Kalydeco Offers Better Quality of Life, Eased CF Symptoms, Patients Report
Cystic fibrosis (CF) patients treated with Kalydeco (ivacaftor) who have the G551D mutation reported better health-related quality of life (HRQoL) and symptom relief than those on standard treatment who carry the F508del mutation in the CFTR gene, according to a real-world study.
The research, “Patient-reported outcomes in patients with cystic fibrosis with a G551D mutation on ivacaftor treatment: results from a cross-sectional study,” was published in the journal BMC Pulmonary Medicine.
CF patients with the G551D mutation in the CFTR gene have shown improvements in lung function, body weight, and HRQoL when treated with Vertex Pharmaceuticals’ Kalydeco over approximately three years in clinical trials. However, data from real-world studies are still limited.
Aiming to address this gap, an international team of researchers compared 72 CF patients on Kalydeco for at least three months who had the G551D mutation on at least one gene copy — the group first covered with this therapy in the United States — to 137 patients with F508del, the most common CFTR mutation, receiving standard-of-care treatment prior to the availability of Orkambi (lumacaftor/ivacaftor, also marketed by Vertex).
The impact on HRQoL was evaluated with the Cystic Fibrosis Questionnaire-Revised (CFQ-R), which incorporates general assessments — vitality, health perceptions, and physical, emotional, social and role functioning — as well as domains specific to CF (body image, eating, treatment burden, and respiratory and digestive symptoms); and the EuroQol 5-dimensions 5-level questionnaire (EQ-5D-5L), which assesses mobility, self-care, usual activities, pain/discomfort, and anxiety or depression. It also includes a scale to determine self-rated health. The Activity Impairment Questionnaire (WPAI) measures work or school productivity.
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The study gathered responses from CF patients age 12 and older, and from caregivers of patients ages 6–11 from France, the United Kingdom, Germany, Australia, and Ireland. Three versions of the patient-reported outcome measures were used for specific age ranges.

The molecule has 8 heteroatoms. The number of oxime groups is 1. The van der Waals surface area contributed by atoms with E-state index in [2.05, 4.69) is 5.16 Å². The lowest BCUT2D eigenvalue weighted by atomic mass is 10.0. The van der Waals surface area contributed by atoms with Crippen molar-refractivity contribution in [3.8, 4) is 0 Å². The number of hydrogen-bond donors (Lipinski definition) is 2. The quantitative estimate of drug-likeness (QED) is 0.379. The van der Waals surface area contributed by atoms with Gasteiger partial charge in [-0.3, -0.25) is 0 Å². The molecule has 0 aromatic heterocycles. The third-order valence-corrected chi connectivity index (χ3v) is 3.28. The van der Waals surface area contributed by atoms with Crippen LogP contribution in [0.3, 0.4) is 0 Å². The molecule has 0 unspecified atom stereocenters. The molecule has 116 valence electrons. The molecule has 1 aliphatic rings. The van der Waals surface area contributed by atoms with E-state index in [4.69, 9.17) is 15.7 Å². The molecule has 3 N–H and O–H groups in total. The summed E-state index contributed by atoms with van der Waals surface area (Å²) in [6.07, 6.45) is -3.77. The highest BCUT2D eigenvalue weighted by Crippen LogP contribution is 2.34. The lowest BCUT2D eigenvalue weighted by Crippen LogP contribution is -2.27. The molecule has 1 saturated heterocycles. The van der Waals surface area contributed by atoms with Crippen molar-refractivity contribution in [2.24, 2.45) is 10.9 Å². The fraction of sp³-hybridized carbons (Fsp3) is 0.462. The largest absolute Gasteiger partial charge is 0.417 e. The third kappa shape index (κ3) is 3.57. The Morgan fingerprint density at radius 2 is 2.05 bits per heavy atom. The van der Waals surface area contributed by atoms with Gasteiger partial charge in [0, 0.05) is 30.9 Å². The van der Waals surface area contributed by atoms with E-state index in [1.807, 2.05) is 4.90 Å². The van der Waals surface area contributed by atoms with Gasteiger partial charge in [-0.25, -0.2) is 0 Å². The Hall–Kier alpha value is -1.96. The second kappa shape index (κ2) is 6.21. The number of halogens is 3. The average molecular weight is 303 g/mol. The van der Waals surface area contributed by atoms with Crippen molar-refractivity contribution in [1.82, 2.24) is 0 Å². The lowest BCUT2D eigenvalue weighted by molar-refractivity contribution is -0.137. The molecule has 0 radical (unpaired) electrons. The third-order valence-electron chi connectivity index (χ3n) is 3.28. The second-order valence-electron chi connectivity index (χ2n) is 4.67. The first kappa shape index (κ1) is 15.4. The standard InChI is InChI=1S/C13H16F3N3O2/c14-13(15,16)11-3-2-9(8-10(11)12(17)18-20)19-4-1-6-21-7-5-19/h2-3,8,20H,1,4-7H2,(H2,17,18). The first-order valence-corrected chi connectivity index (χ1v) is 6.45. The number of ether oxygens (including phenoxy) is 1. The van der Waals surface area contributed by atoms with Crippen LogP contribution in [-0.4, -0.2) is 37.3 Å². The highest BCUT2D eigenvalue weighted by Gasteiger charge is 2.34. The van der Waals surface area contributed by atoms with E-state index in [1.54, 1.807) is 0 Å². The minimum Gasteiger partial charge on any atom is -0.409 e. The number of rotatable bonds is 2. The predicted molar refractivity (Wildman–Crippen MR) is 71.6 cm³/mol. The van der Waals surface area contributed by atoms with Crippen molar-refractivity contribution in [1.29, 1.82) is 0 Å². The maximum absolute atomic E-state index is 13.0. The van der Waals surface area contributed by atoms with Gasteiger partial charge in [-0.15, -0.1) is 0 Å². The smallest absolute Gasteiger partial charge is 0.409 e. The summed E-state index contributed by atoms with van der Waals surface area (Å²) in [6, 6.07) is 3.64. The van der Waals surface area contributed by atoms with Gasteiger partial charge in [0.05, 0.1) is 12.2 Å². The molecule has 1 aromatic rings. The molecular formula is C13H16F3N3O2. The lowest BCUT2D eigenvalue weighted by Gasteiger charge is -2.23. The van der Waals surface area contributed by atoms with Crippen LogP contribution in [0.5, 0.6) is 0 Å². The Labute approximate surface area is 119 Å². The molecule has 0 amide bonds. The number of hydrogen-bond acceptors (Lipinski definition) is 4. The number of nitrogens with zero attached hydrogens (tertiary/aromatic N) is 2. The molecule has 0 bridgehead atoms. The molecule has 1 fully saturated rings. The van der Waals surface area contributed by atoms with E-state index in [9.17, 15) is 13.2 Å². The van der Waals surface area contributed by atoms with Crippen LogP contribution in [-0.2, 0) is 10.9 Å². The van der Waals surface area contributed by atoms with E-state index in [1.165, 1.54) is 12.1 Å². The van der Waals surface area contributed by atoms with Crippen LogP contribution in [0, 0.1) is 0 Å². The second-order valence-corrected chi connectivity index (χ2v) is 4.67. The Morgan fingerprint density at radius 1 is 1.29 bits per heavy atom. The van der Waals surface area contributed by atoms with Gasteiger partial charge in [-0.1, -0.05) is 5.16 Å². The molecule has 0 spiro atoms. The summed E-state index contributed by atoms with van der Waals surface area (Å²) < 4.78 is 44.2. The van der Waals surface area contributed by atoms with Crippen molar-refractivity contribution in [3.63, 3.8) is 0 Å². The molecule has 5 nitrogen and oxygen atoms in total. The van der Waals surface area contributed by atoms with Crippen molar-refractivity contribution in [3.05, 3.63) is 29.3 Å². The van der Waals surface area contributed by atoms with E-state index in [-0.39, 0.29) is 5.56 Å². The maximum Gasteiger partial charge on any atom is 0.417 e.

Overall, the mean patient age was 24.3 years, and 56% were male.
The group on Kalydeco had a significantly higher proportion of females (60.3% vs. 35.2%) than the standard care group, a higher mean percent predicted forced expiratory volume in one second (a measure of lung function; 79.8 vs. 70.7 percentage points), fewer patients with pancreatic insufficiency (80.3% vs. 92.0%), and a lower mean number of comorbidities (1.5 vs. 2.0).
The mean duration of treatment with Kalydeco was 21.8 months.
After accounting for differences in lung function, sex, and comorbidities, the CFQ-R results showed better scores in G551D carriers on Kalydeco than in patients with F508del and on standard treatment, in both generic and disease-specific measures. Of note, higher CFQ-R scores represent a better quality of life.
Specifically, better scores associated with Kalydeco were found in respiratory symptoms, digestive symptoms, eating, treatment burden, and physical functioning. The 6–11 and 14–up age ranges also showed better scores in weight, health perceptions, and vitality domains if treated with Kalydeco.
Regarding the EQ-5D-5L tool, treatment with Kalydeco led to better scores of mobility, usual activities, pain/discomfort, and anxiety/depression. Results of school productivity loss and daily activity impairment, as assessed with the WPAI questionnaire, also favored Kalydeco, but these were not statistically different comparing the two groups.
Overall, “patients with CF and a G551D-CFTR mutation … receiving [Kalydeco] in real-world settings reported better generic and disease-specific HRQoL, better school productivity, and better symptomatology than patients with CF who are homozygous for F508del-CFTR and receiving [standard of care] in multiple domains,” the researchers stated.
“These findings lend additional real-world support to the HRQoL benefit of [Kalydeco] previously described in clinical trials,” they added.
Of note, one of the study’s authors is a current employee, while another is a former employee of Vertex.